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KRA targets Sh81bn on removal of tax reliefs for wealthy

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Summary

  • Wealthy individuals and firms have lost more than Sh80 billion in annual tax breaks after the Treasury withdrew a raft of incentives in April last year to partly make up for losses as a result of short-lived Covid-19 reliefs.
  • The Treasury estimates the Kenya Revenue Authority (KRA) will collect Sh81.29 billion in the first 12 months following withdrawal of some income and value added tax (VAT) breaks in early days of Covid-19 pandemic shocks.

Wealthy individuals and firms have lost more than Sh80 billion in annual tax breaks after the Treasury withdrew a raft of incentives in April last year to partly make up for losses as a result of short-lived Covid-19 reliefs.

The Treasury estimates the Kenya Revenue Authority (KRA) will collect Sh81.29 billion in the first 12 months following withdrawal of some income and value added tax (VAT) breaks in early days of Covid-19 pandemic shocks.

Treasury secretary Ukur Yatani used the Tax Laws (Amendment) Act, which handed businesses and households tax reductions between April and December last year, to remove some of VAT exemptions and rebates on corporate income tax.

The Treasury and the taxman have in recent years been looking to claw back some of the preferential rates of tax, investment deductions, tax reliefs, zero-rating for VAT purposes, remissions of taxes and exceptions.

They argue the tax expenditures, which they say increased to Sh535.9 billion in 2018 from Sh478 billion a year earlier, have failed to benefit the economy through increased jobs and affordable prices for consumers and instead added to the profits of firms and the wealthy.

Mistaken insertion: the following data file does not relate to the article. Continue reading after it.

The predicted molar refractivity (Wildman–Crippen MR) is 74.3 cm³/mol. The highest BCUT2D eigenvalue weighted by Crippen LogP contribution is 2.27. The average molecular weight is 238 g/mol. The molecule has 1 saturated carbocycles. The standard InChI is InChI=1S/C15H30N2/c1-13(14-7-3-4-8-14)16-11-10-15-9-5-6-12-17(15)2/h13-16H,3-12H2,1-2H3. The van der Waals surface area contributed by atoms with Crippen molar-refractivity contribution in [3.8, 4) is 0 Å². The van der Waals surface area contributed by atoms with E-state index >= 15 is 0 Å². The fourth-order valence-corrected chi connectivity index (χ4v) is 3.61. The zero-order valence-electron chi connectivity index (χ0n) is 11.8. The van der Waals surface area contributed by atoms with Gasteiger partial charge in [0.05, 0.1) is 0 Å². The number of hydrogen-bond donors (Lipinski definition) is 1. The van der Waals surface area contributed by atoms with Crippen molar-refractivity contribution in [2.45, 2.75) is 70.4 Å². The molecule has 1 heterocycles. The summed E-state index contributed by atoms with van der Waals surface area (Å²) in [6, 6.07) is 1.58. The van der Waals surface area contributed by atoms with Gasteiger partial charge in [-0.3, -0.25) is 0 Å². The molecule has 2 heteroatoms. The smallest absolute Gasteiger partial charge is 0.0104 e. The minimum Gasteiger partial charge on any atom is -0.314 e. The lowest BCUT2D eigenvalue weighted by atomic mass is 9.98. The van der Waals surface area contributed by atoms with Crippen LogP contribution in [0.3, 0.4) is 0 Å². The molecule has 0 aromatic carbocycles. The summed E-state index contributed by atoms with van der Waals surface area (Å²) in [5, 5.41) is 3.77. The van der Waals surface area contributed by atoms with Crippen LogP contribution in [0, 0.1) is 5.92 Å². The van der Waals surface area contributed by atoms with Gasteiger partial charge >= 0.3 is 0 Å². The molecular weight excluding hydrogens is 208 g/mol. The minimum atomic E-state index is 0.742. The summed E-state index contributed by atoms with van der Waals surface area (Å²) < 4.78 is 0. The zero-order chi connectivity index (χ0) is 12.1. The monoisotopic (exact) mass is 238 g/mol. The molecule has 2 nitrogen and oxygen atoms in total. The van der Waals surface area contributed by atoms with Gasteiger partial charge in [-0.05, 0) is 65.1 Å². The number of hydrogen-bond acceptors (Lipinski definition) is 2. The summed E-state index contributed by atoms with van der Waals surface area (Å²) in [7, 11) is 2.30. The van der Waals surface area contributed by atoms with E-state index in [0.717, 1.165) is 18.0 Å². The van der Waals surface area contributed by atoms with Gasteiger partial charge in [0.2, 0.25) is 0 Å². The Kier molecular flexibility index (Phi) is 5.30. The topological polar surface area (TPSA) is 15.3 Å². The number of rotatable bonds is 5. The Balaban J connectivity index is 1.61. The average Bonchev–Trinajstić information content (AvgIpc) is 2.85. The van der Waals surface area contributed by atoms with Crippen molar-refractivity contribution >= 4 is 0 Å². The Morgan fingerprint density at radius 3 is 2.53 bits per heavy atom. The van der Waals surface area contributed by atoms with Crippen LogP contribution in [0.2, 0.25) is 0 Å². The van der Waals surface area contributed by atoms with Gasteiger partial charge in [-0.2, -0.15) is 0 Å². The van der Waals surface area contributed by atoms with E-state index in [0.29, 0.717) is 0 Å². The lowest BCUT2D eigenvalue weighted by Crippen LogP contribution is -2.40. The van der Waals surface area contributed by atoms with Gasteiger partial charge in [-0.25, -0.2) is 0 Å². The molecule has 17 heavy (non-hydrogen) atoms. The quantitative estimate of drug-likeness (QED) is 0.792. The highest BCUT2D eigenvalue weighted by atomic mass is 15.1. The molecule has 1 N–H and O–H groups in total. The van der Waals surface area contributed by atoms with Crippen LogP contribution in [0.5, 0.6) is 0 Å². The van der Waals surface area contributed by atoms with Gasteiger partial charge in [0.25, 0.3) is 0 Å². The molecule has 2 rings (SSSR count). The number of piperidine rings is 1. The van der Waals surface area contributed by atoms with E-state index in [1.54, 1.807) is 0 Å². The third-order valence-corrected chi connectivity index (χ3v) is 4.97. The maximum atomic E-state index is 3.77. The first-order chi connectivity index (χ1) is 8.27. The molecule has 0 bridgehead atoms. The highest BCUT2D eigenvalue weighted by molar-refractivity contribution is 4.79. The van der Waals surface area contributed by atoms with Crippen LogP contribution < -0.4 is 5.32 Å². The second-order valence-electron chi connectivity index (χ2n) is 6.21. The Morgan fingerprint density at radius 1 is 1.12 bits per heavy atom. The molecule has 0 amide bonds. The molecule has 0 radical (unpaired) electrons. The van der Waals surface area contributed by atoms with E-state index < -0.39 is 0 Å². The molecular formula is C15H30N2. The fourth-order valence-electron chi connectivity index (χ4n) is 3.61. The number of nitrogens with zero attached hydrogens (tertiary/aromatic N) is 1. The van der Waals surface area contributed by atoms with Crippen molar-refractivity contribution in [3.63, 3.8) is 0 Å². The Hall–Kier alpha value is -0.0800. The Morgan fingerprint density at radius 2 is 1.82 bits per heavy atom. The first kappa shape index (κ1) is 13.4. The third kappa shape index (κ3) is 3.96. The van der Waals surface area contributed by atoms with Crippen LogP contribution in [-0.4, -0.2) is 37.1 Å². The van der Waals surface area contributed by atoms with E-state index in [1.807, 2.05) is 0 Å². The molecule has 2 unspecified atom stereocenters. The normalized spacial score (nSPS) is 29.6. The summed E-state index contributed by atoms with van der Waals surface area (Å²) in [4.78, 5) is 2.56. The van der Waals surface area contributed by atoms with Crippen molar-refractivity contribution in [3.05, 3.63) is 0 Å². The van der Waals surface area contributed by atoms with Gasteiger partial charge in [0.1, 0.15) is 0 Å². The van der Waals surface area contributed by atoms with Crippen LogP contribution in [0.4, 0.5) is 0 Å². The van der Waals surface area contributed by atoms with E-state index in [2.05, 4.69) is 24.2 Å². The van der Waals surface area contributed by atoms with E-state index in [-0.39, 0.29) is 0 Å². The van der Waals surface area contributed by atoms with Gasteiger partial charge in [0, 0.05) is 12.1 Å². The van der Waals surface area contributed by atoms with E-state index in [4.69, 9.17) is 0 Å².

Mr Yatani, in disclosures to the International Monetary Fund (IMF) while successfully applying for the Sh255 billion ($2.34 billion) 38-month credit facility, says the removal of some of some tax breaks in April last year is part of Kenya’s strategy to “broaden the tax base and raise the efficiency of the tax system”.

The elimination of VAT exemptions on supplies for construction of power-generating plant is estimated to yield Sh29.34 billion in annual taxes, while scrapped exemptions on plant and machinery will likely net Sh16.567 billion more.

The Treasury further expects the cut in investment deductions for firms putting up buildings for manufacturing plants and hotels to 100 per cent from 150 per cent when calculating corporate income tax to help KRA net Sh14.74 billion in 12 months.

Further, cash is expected to come from scrapped tax exemption on interest earned on contribution paid to Deposit Protection Fund (Sh5.20 billion) and inclusion of excise duty and levies to the taxable value of petroleum products when calculating VAT (Sh4.83 billion).

Others include removal of a short-lived rebate at the rate of 30 percent of electricity cost for manufacturers (Sh2.7 billion) and raising of income tax on dividends earned by non-residents to 15 from 10 percent (Sh3 billion), among others.

Manufacturers have, however faulted the Treasury, saying the move would make it harder to do business in Kenya.

“The government has an impression of private sector making this huge profit and not paying taxes, but the cow has been milked to the end,” said Mr Mucai Kunyiha, the chairperson of the Kenya Association of Manufacturers.